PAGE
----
When you go to your child’s first gymnastics meet, the more you know the better. In particular, one of the things that you are likely going to want to know about is the schedule, how to read it, and how to tell where you are supposed to be.
What Time Of Day
Almost all gymnastics meets will be divided up into different levels so that there is actually more than one gymnastics meet. These are set somewhere around an hour apart, with as many as three or four gymnastics meets one after the other. These are referred to as sessions.
Generally, the beginner levels compete first with the gymnasts in the higher levels who have the more complicated routines being later in the day. This allows the gymnasts who will have the more difficult routines to sleep in a little and it also gives them extra time to warm up.
Therefore, if your child has never competed in a gymnastics meet, you can pretty much guarantee that your child’s competition will be the first one of the day. You will likely have to get up early in the morning in order to prepare and arrive there on time.
You should be either handed or emailed a schedule long before the day of the competition, and this will tell you the exact times that you need to know. If you did not get your schedule, then you should definitely talk to your coach about getting your copy of it.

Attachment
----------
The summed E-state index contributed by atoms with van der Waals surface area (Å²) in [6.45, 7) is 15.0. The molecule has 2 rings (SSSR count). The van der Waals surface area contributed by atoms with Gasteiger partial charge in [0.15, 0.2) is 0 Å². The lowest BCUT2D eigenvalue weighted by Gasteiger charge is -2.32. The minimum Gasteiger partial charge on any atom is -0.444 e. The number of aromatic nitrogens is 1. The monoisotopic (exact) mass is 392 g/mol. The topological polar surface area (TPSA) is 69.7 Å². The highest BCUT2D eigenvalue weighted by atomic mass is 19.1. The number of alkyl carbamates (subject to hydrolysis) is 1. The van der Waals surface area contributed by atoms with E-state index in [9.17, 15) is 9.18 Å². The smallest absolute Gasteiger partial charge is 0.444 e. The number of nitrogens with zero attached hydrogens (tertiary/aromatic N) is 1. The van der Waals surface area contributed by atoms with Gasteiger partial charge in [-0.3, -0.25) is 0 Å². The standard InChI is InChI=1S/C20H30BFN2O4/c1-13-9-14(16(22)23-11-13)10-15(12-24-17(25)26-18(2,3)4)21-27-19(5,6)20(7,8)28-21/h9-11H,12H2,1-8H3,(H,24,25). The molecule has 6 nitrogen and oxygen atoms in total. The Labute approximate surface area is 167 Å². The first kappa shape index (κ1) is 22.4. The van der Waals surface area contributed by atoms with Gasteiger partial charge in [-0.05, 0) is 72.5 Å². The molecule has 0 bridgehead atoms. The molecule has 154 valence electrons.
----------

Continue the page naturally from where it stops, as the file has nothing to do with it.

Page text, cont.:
While there are things that can happen that can potentially throw off the timing of the schedule, if you are competing in the very first meet then this will not likely be anything that you will have to think about.
You should plan on arriving at the gym about 10 minutes before it opens if you are in the first meet. If you happen to be placed in one of the later meets for any reason, then you want to arrive at least 10 minutes before the Open Stretch is supposed to start.
This is very important so that you can find where you are supposed to go and get there before you are late. Once you are checked in and got to where you are supposed to be, you can relax a little and look at the schedule.
You should know that there are two different check-ins. One of these is for anyone who is going to watch the competition, and the other is for the gymnasts who are actually competing. There are also two different schedules options that you should know about.
While these two options start off the same with and open stretch period and both end with awards, that is pretty much where the similarity ends. Generally speaking, the first session option is the one that new gymnasts will use for the lower levels.
However, it doesn’t hurt to know a little about both just in case. During the open stretch, the gymnasts stretch together on a set aside area of the floor. This helps them hopefully relax a little if there was a rush to get there and starts them warming up.
The first session option goes straight from that and into the actual warmups which is usually done in the same area anyway. The other scheduling option is that the gymnasts go from the open stretch to the march in.
The march in is where the anthem is usually played and the different teams are introduced briefly to the spectators. Since in Option 1 the gymnasts have already had their warmup, they go straight from that and into the competitions.